You can be a volunteer on a schedule of your own


January 29, 1995|By Susan Hipsley | Susan Hipsley,Special to The Sun

TC Volunteerism is on a downward slide.

In 1990, 98.4 million people gave time to various volunteer activities. But the very next year saw a decrease of almost 4 million volunteers, and by 1993, only 89.2 million helping hands were extended to those in need, according to surveys conducted by Independent Sector, a research organization.

Are Americans becoming more tight-fisted with their time?

Barbara Lohman, spokeswoman for the Points of Light Foundation in Washington, says: yes and no. Yes, the figures collected don't lie. Formal "do-good" organizations definitely report a decrease in volunteers.

But she feels that more people are giving their time in less traditional, more informal ways that they may not even consider when asked on a survey if they volunteer.

"People do those things every day, things that don't necessarily fall into the category of a national movement," says Ms. Lohman.

Marie Angnardo of Cincinnati, Ohio, discovered 377 ways to help others without joining a formal organization or spending a great deal of time or money. Ms. Angnardo found herself very busy with a job that requires long hours, as well as her continuing education and social life. "But I felt guilty about not contributing something to my community," she says. Not willing to divest herself of any of her activities, she started thinking of ways to give without giving up something else, and then she published her list: "377 Simple Ways You Can Make a Difference" (Helping Hand Publishers).

Here are some of her suggestions:

* Help a needy family pay the gas and electric bill. Call your local welfare office to find a household in danger of having its power turned off. Make arrangements with the gas and electric company in cooperation with the welfare office to pay the bill. This can be done without the recipient knowing your name.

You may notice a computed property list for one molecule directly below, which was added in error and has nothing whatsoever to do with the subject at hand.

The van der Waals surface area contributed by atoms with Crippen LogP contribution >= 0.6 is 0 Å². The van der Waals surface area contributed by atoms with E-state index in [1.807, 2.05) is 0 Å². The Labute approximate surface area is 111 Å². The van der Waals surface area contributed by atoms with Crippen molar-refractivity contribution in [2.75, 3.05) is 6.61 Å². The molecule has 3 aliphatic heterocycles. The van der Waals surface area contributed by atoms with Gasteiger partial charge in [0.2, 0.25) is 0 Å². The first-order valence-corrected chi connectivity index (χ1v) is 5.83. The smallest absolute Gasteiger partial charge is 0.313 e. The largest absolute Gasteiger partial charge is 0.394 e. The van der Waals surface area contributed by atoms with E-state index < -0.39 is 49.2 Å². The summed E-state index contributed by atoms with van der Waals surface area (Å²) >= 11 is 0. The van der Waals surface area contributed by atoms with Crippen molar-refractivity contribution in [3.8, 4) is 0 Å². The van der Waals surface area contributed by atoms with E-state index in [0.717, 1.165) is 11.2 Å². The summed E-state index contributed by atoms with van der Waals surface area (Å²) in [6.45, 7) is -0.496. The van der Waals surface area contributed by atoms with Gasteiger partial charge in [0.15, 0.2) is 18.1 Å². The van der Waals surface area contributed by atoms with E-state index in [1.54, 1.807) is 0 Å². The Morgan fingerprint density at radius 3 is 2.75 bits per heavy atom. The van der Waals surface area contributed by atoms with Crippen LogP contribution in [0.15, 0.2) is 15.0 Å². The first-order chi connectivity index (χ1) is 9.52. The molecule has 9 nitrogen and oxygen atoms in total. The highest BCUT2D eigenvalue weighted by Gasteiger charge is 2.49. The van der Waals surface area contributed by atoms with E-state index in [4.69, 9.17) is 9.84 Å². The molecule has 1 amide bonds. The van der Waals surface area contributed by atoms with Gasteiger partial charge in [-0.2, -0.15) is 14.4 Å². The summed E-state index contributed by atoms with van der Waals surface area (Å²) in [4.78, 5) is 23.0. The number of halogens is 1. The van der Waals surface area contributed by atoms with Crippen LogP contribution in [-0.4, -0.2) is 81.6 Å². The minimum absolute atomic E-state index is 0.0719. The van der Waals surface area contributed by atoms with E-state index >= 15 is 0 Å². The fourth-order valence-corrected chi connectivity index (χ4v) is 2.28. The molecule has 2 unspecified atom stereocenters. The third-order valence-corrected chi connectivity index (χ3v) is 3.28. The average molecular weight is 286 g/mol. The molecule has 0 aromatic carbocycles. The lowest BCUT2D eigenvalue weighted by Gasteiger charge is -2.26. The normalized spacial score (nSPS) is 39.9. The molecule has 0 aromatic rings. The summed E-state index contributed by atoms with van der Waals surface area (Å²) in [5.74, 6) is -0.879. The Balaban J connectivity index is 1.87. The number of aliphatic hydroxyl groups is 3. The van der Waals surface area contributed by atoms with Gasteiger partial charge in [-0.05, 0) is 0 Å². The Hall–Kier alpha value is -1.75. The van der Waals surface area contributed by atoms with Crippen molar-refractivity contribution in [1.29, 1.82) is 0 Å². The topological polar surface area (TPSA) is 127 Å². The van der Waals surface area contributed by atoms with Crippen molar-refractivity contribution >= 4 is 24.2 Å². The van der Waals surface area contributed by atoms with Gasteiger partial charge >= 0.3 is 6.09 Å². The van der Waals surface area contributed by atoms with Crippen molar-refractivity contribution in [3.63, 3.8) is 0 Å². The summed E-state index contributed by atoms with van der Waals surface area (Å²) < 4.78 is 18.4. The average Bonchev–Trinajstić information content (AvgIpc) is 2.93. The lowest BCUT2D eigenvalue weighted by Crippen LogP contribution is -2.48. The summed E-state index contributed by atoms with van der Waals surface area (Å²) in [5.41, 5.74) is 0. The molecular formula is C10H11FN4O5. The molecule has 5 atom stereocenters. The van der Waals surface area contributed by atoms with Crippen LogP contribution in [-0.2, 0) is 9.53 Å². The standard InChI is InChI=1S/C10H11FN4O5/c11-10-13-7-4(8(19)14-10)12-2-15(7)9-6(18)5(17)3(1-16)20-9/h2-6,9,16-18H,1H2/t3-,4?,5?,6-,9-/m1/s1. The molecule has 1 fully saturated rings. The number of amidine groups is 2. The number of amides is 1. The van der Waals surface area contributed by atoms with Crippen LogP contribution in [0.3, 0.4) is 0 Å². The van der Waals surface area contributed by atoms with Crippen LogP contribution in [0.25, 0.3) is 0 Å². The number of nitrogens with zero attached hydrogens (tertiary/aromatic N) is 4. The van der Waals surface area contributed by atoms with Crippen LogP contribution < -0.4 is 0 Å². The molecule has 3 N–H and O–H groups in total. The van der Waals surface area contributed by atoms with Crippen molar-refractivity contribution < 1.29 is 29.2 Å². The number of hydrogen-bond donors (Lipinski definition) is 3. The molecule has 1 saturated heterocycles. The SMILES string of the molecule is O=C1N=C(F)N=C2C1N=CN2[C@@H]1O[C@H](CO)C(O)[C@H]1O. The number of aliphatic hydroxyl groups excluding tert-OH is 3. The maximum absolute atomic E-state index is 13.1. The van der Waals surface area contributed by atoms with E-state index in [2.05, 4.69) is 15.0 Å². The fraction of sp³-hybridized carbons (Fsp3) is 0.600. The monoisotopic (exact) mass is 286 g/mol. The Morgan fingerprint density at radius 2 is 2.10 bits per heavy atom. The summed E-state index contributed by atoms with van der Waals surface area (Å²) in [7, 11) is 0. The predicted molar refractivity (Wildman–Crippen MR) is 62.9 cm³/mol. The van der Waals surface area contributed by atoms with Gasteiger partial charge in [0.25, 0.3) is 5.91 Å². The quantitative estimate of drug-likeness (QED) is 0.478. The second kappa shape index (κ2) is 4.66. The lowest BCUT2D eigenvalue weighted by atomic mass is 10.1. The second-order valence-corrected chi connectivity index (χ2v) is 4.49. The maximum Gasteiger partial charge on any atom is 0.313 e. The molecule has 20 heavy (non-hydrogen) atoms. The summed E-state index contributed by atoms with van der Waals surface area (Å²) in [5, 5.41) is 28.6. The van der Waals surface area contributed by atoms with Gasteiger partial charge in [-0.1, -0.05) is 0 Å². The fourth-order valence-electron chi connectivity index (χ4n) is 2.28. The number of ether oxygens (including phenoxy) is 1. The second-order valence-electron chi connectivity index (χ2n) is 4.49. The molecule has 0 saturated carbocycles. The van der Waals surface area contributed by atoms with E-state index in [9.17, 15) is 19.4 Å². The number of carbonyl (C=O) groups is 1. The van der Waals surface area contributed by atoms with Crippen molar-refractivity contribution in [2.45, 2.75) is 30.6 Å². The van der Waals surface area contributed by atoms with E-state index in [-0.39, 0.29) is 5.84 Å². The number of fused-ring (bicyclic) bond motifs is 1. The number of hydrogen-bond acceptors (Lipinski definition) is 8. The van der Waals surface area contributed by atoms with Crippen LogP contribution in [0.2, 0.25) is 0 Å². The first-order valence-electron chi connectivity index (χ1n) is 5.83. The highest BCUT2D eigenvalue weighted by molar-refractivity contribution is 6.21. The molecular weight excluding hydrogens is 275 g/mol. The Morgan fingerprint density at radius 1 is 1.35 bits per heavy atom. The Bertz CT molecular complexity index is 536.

* Give information on employment opportunities to someone who's looking for a job.

* Leave a nice message on the answering machine of someone who lives alone. Coming home to an empty place can be more pleasant when the message light is blinking.

* When you give your next party, ask guests to bring canned goods for a local food pantry.

L * Write someone else's name when you mail in a rebate offer.

* Collect a dollar once a month from willing co-workers and decide together on an organization to receive it.


What do you do to save time, to make life easier? What have you cut down on or cut out to make more time for yourself and your family? Have you found a way to simplify your lifestyle? Call the Sundial number that follows to tell us your tips and thoughts. Future columns will feature your ideas. Be sure to leave your name, city of residence and daytime phone number when you call Sundial, The Sun's telephone information service, at (410) 783-1800. In Anne Arundel County, call (410) 268-7736; in Harford County, (410) 836-5028; in Carroll County, (410) 848-0338. Using a touch-tone phone, punch in the four-digit code 6220 after you hear the greeting.

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